For several decades now, the Fed and other central banks have worked to anchor inflation expectations in the vicinity of 2 percent and to explain the associated policy approach. Economics professor John Taylor, author of the “Taylor rule, argues the Federal Reserve should raise interest rates. While the Taylor principle has proved very influential, there is more debate about the other terms that should enter into the FOMC policy making, factors that policymakers must consider i practice.
Although the Federal Reserve does not explicitly follow the Taylor rule, the rule provides a fairly accurate summary of US monetary policy (under Paul Volcker and Alan Greenspan). Former Fed Chair Dr. Bernanke explains and discuss particular, the Taylor Rule here at his Brookings blogg: , but also changes in the structure of the economy and the channels of monetary policy transmission.
The United States’ economy is approaching full employment and may already be there. The overall unemployment rate is down to just 5.5%, and the unemployment rate among college graduates is just 2.5%. The return to full employment reflects the Federal Reserve’s strategy of “unconventional monetary policy” – the combination of massive purchases of long-term assets known as quantitative easing (QE) and its promise to keep short-term interest rates close to zero.
After a very slow initial recovery, real GDP began growing at annual rates of more than 4% in the second half of 2013. Consumer spending and business investment continued at that rate in 2014. That strong growth raised employment and brought the economy to full employment. But the Fed’s unconventional monetary policies have also created dangerous risks to the financial sector and the economy as a whole. The low level of all interest rates that resulted from this policy drove investors to buy equities and to increase the prices of owner-occupied homes. As a result, the net worth of American households rose by $10 trillion in 2013, leading to increases in consumer spending and business investment.
Moreover, low interest rates have created a new problem, : liquidity mismatch. Recent project syndicate post by Martin Feldstein, Professor of Economics at Harvard University, looks at how low-interest-rate environment has also caused lenders to take extra risks in order to sustain profits. “A situation that the Fed now faces as it considers “normalizing” monetary policy. Some members of the Federal Open Market Committee (FOMC, the Fed’s policymaking body) therefore fear that raising the short-term federal funds rate will trigger a substantial rise in longer-term rates, creating losses for investors and lenders, with adverse effects on the economy. Others fear that, even without such financial shocks, the economy’s current strong performance will not continue when interest rates are raised”.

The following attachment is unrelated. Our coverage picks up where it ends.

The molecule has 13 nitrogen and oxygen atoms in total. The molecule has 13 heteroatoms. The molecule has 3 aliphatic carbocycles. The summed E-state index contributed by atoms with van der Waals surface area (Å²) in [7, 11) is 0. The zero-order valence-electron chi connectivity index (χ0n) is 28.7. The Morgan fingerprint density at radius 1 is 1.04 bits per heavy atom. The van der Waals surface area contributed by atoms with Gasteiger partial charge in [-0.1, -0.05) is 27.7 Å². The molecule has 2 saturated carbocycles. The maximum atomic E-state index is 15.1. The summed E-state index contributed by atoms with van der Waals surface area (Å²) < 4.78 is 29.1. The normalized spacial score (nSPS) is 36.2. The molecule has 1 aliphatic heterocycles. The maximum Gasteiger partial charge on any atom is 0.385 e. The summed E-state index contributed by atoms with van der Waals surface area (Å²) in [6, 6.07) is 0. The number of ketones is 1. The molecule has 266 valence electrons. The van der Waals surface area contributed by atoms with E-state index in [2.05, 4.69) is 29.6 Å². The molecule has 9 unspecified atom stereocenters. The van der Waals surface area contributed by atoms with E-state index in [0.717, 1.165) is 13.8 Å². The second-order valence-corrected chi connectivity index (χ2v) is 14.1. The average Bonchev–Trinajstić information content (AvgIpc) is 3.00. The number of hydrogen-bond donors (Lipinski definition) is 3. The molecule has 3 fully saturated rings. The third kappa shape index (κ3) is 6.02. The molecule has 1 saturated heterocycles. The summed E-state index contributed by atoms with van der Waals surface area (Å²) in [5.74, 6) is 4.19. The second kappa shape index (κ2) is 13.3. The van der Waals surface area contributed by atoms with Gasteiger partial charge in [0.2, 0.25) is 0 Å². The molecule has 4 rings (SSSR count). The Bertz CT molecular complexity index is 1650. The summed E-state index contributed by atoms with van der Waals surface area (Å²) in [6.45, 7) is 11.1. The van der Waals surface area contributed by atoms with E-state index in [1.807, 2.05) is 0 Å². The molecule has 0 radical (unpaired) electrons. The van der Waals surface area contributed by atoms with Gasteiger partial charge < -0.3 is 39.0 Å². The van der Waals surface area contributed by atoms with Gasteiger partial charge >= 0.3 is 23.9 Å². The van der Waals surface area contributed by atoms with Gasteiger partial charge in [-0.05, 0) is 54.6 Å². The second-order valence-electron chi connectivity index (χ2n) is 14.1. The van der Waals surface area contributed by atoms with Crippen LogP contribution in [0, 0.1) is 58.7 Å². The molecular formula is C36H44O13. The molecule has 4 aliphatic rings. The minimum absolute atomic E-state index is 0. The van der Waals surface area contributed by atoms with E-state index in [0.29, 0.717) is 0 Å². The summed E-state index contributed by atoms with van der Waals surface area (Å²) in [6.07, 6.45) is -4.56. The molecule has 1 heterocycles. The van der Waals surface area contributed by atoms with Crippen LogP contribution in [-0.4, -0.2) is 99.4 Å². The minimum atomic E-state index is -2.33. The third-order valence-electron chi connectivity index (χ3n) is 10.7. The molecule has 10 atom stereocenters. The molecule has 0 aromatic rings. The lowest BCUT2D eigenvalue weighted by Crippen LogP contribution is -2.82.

And still other FOMC members want to hold down interest rates in order to drive the unemployment rate even lower, despite the prospects of accelerating inflation and further financial-sector risks. These changes provide a further rationale for looking beyond simple monetary rules, which cannot capture the full complexity involved in determining appropriate monetary policy, especially during periods when economic relationships may be changing. So interest rates have to be set based on judgments about what inflation might be – the outlook over the coming few years – not what it is today. The Taylor rule proposed in the early 1990s is a formula that stipulates what the Fed’s benchmark rate should be based on inflation and the level of economic growth.
Importantly, the US Federal Reserve is having second thoughts about “when” to raise interest rates. US central bank’s decision on interest, therefore, may change the shape of the global recovery. Fed increases are powerful tsunamis — within hours, their effects are felt even on the furthest shores.